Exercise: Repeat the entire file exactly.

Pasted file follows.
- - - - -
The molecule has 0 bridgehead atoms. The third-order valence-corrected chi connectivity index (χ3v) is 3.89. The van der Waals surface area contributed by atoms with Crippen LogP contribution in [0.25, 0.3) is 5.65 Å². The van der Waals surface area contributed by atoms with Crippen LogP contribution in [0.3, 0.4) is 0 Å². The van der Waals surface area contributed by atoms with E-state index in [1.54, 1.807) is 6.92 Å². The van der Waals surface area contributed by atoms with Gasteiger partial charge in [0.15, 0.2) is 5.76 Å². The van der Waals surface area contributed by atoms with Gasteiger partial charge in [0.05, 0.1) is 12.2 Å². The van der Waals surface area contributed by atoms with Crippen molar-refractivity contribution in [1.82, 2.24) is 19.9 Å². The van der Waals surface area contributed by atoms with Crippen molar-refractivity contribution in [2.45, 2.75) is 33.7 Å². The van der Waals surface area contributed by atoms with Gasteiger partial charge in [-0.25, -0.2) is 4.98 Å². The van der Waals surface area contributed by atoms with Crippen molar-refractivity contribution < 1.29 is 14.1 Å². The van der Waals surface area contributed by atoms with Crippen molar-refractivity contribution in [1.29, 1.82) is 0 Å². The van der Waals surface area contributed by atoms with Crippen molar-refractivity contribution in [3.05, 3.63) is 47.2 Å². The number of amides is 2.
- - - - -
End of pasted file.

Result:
The molecule has 0 bridgehead atoms. The third-order valence-corrected chi connectivity index (χ3v) is 3.89. The van der Waals surface area contributed by atoms with Crippen LogP contribution in [0.25, 0.3) is 5.65 Å². The van der Waals surface area contributed by atoms with Crippen LogP contribution in [0.3, 0.4) is 0 Å². The van der Waals surface area contributed by atoms with E-state index in [1.54, 1.807) is 6.92 Å². The van der Waals surface area contributed by atoms with Gasteiger partial charge in [0.15, 0.2) is 5.76 Å². The van der Waals surface area contributed by atoms with Gasteiger partial charge in [0.05, 0.1) is 12.2 Å². The van der Waals surface area contributed by atoms with Crippen molar-refractivity contribution in [1.82, 2.24) is 19.9 Å². The van der Waals surface area contributed by atoms with Crippen molar-refractivity contribution in [2.45, 2.75) is 33.7 Å². The van der Waals surface area contributed by atoms with Gasteiger partial charge in [-0.25, -0.2) is 4.98 Å². The van der Waals surface area contributed by atoms with Crippen molar-refractivity contribution < 1.29 is 14.1 Å². The van der Waals surface area contributed by atoms with Crippen molar-refractivity contribution in [1.29, 1.82) is 0 Å². The van der Waals surface area contributed by atoms with Crippen molar-refractivity contribution in [3.05, 3.63) is 47.2 Å². The number of amides is 2.